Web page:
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Analysis: Camp David Accords have been replaced with back channel diplomacy

On March 26, 1979, then US president Jimmy Carter (C) congratulates Egyptian president Anwar Sadat (L) and Israeli premier Menachem Begin (R) in a three-way handshake on the north lawn of the White House, after signing the Camp David Accords

Forty years after the signing of the  Camp David Accords, which brought peace between Israel and Egypt, Professor Robbie Sabel, former Legal Adviser to the Israeli Ministry of Foreign Affairs tells i24NEWS that the only other big Arab state that would foreseeably make peace with the Jewish State is Syria — though it’s unrealistic given the current state of affairs.

Although there have been suggestions of behind the scenes cooperation between Riyadh and Jerusalem and Saudi Arabia’s Crown Prince and de facto ruler Mohammed bin Salman’s in April giving unprecedented acknowledgement of Israel’s right to exist, Professor Sabel doesn’t believe Saudi Arabia would be the next Arab country to sign any peace treaty with Israel.

“Saudi Arabia will work with Israel in the background but it will not make an open peace agreement with Israel until the Palestinian issue is solved,” Professor Sabel told i24NEWS in an exclusive interview.

On September 17, 1978 Egyptian President Anwar Sadat signed a peace treaty with Israeli Prime Minister Menachem Begin at Camp David, mediated by US President Jimmy Carter, marking what has been dubbed the biggest diplomatic achievement in the 20th century.

Begin and Sadat signed two documents at Camp David. The first document, "Framework for Peace in the Middle East", dealt with the issue of the Palestinian territories. The second document, "Framework for the Conclusion of a Peace Treaty between Egypt and Israel,” became the most significant treaty, and has been honored by every Egyptian and Israel leader since then.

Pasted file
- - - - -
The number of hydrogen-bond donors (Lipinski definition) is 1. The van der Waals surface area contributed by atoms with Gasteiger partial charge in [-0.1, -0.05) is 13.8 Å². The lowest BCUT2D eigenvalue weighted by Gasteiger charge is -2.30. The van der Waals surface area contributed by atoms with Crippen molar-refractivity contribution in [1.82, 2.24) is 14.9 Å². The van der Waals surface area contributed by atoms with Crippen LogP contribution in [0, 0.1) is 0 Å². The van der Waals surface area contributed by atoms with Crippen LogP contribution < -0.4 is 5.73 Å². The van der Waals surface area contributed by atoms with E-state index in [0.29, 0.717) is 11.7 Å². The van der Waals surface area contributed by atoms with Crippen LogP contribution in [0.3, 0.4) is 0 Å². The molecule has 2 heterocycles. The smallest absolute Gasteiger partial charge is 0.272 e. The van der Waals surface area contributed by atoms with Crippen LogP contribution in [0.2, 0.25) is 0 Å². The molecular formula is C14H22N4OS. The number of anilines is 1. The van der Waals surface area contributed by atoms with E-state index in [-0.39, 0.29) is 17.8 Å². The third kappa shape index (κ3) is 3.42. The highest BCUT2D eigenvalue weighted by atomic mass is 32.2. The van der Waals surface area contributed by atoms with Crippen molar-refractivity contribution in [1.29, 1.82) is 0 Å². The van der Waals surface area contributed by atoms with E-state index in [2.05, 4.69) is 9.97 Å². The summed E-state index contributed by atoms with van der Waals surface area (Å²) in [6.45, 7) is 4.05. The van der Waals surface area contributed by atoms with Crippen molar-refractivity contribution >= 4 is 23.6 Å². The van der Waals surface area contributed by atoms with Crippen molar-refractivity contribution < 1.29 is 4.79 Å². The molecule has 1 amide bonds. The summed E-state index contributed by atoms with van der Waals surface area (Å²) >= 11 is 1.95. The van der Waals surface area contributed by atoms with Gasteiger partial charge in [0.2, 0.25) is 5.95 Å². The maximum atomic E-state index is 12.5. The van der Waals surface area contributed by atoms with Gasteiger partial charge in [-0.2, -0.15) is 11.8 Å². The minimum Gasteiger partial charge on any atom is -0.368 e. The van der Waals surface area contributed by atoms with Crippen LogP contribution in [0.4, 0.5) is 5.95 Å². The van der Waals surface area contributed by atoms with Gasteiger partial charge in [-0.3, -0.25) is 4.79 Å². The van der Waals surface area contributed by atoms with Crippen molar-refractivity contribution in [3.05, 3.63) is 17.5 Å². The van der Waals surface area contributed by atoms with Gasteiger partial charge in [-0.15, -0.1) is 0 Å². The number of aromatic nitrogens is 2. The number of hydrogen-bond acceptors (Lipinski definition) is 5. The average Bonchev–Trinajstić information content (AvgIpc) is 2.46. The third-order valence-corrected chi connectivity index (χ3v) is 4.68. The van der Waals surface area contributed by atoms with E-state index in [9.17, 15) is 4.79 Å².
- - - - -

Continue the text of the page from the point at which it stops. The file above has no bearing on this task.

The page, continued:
The peace treaty thus ended 30 years of fighting between Israel and Egypt, and was signed only five years after Sadat launched a war together with Syria against Israel on the holiest days for Jews, Yom Kippur, which left some 2,800 Israelis dead.


According to Jimmy Carter, the Camp David Accords “changed the reality of the Middle East,” but fell short of achieving what he had hoped for, namely resolving the “Palestinian problem in all its aspects.”  

On the 40th anniversary of the accords, Carter said the US is no longer pursuing the role of an honest broker.

“The United States had, and still has, an obligation driven by both strategic and moral imperatives. To succeed, we must be an honest broker and be guided by a sense of fairness and respect for human rights and international agreements and obligations….. I regret to say that the United states currently does not appear to be pursuing the role of an honest broker.”

Without specifying, Carter was most likely referring to US President Donald Trump’s list  favourable treatment of Israel and a host of punitive measures against the Palestinians, to Israel, meant to pressure the PA into participating a new round of peace negotiations.

Professor Sabel, who was an Israeli representative to peace talks with Egypt and Jordan, agrees with Carter that it was a major diplomatic achievement, but that the situation today is different from 1978, and that the the US is still an honest broker for the Middle East.

“I would say the US was a useful mediator (during the Camp David summit) because Israel and Egypt wanted to reach an agreement, and the US facilitated it. It was considered the biggest achievement of US diplomacy in the Middle East ever. And to get the Russians out of Egypt was a tremendous achievement. All of this is not relevant to the Palestinian situation today,” Professor Sabel told i24NEWS.